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A rural somebody

Since 1960 the government has moved more than 3.5 million people off their land. The government said these people were living on ‘white’ land. So they moved them in big trucks to the homelands. They dumped the people in new homes called resettlement camps – and forgot about them.

Today every homeland has a resettle­ment camp in one of it’s corners. In those camps crops don’t grow and animals die. And people have to live there.

Inn July 1980 Piet Koornhof made another one of his promises. He said the government won’t force people to move again. But Piet’s promise was just like all the others. The government still plans to move 2.5 million people to the homelands.

The government trucks still drive around the countryside. They stop at some dry and dusty place. They build shiny tin toilets in the middle of nowhere. And the people wonder who they will dump next. Who will they tell to live in a place of death and shiny tin toilets?

Paul Maraba is a rural somebody who knows the meaning of resettlement. This is his story – and the story of millions of people in this country.


“I was born in a house made of grass. Our house was in a village called Middelfontein. The village was near a mountain called Mapatong in the district of Waterberg.

“My father died when I was a small boy. My mother was called Selina. She worked far away in Johannesburg. She only came home once a year. So I lived with my granny. I also lived with my big sister and my big brother.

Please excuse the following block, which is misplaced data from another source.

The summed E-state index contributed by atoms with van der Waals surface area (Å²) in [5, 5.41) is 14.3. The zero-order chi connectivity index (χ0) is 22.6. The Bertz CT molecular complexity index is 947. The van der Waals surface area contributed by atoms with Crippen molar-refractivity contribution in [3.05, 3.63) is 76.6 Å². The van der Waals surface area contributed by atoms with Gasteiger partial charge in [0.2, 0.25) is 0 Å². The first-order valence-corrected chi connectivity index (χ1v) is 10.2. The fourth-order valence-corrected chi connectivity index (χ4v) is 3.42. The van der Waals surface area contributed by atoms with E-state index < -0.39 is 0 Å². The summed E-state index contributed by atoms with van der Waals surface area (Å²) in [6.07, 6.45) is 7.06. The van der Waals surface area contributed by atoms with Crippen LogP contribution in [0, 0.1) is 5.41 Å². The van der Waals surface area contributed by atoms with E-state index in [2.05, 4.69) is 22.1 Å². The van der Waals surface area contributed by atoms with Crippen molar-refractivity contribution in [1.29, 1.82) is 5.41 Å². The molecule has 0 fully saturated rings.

“We were happy in the village. We had lots of cattle and plenty of food. My granny grew lots of big, round pumpkins.

“The thing I liked most in our village was a car – a big blue car called a 54 Chevy Impala. This car belonged to the doctor. He came to the clinic in the viIlage every Wednesday.

“I loved that car. It had lots of silver on it. And it had a radio. When I was at school I got sick every Wednesday. I just wanted to go and see that car. I went to the clinic so much I failed Sub. A at school.

“I got a big fright when I failed. I wanted to be a doctor. I wanted to drive a big blue 54 Chevy Impala. So I worked hard at school. I passed my Sub. B.

” After schooI the big boys looked after the cattle. Little boys took the calves down to the river. We swam and caught fish.

“At night we sat by the fire. We listened to the grown ups talk. They talked about farming. They told stories about work on the white farms. They talked about how the farmers swore at them and hit them. They spoke about getting no pay.

“I· listened. And sometimes I felt frightened of the big world outside our vilIage.

“After the summer our crops were ripe. The men took the crops to the station at Nylstroom. We went with for the ride. The men loaded mielies and sweet potatoes onto the trains. And we went to buy sweets at the shop near the station.

” At the shop I met my first white boy. He was younger than me. I didn’t say anything to him. But the white boy began to kick me and hit me. He stopped when my nose began to bleed.

“I couldn’t do anything to him. So I just took my shirt and wiped my nose. It was the first time someone hit me. Well that night, by the fire, the people listened to my story.

“One day we were playing in the fields. I saw my brother running to the house. He had a brown envelope in his hand. It was a telegram for my granny. She could not read and write.

So Abie opened the telegram. He read and said, ‘Selina passed away. From Cookie’.

“Abie’s eyes began to water. Granny cried out in Afrikaans, ‘Here God! Selina lewe nie meer nie. Wat sal met haar kinders gebeur?’

“Soon after my mother died the government trucks came to Middel­fontein.


“I was 11 years old when the government moved us from Middel­fontein. The government lorries came early in the morning.